A. Values! Our society’s values are changing and chivalric behavior is falling by the side of the road. Boys aren’t being taught chivalry and girls don’t expect it anymore. Also, some women don’t want doors opened for them and things like that. It’s just becoming out dated. Some chivalric behavior smacked of chauvinism although it looked nice on the outside and we have to realize it’s part of the evolution of society.
But worse than the loss of chivalry is the loss of basic respect and courtesy between men and women. It seems people have less and less regard for each other in the dating and mating game and too many folks are just out to get what they can from others without regard for the other person as a human.

Q. What makes a “successful” relationship?

A. The fusion of romance and friendship. Most importantly a long term relationship has to have friendship as its basis because people are going to change and only a friendship can survive change, not a sexship, or dependentship!

Q. How do you feel about Internet dating? Is it addressed in any of your books?

A. Internet dating, dating clubs, introduction services…all of that makes total sense to me. Why waste your time, energy, and emotions looking and searching all the time when you can focus your efforts in one place and maximize your time while also not having to meet anyone you don’t at least have some basic things in common with.
Yes, I address these things in my books because I think it makes so much sense. One just has to be smart and cautious when using the Internet but you should be that way when you meet anyone in any situation that you decide to date.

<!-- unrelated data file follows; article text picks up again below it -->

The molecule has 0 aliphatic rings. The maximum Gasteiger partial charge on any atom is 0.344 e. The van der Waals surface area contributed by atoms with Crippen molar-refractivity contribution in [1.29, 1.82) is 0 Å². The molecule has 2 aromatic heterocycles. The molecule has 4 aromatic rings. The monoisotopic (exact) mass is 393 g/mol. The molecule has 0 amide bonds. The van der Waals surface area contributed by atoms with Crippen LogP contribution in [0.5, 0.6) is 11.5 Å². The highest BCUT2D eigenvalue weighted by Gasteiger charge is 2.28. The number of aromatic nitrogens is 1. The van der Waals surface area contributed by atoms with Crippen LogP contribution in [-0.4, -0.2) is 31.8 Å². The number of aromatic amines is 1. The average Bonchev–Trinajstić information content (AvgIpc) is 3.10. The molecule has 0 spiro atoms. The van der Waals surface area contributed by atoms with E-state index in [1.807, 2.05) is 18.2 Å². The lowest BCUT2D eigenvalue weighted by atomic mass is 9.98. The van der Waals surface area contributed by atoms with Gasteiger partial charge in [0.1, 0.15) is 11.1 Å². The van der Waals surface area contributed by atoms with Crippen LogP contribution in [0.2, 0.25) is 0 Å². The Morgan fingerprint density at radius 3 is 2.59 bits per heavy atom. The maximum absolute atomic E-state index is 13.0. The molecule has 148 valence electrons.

Q. What was the inspiration behind writing, “Understanding the Tin Man”?

A. The message for women was to give them a peep inside of our minds. To show women WHY we are not usually open to our feelings and being emotionally expressive. It doesn’t just happen, it’s a process we learn. I wanted women to understand that. For men the Tin Man was written to help men understand that we can be masculine and sensitive and that it is more healthy and fulfilling to be that way.

Q. What would it surprise others to know about you?

A. I draw cartoons. I used to put them on my website. Eventually I’ll put some more of them up after I draw up some new relationship humor. I’m also into reality shows. I like watching Bridezilla.

Q. Is there anything in particular you want readers to take away from reading your books?

A. I want people to walk away with a reality check and a sense of hope and personal renewal.

Q What authors do you enjoy reading?

A. Last year I completed my dissertation and earned my Ph.D. in Psychology. So to be honest I haven’t read anything but research studies and academic books for the past few years!

Q. Do you have any future projects to which we can look forward? How about a website?

A. Big things are in the works at this very moment. Don’t be surprised if you see me with a network television show next year!
I now have a radio show on the Quiet Time radio network. Replays are archived online at Quiet Time radio http://quiettimepress.com/qtradio/index.html
As for new books, my wife and I are going to press in a few weeks with a book we coauthored about how couples can cope with the presence of chronic illness in their marriage. My wife is battling a severe chronic illness. We are publishing it with iUniverse because we wanted to maintain complete editorial control over at least the first version.

My website is williamjuly.com I invite everyone to go there every month or so to listen to the free relationship tip podcasts.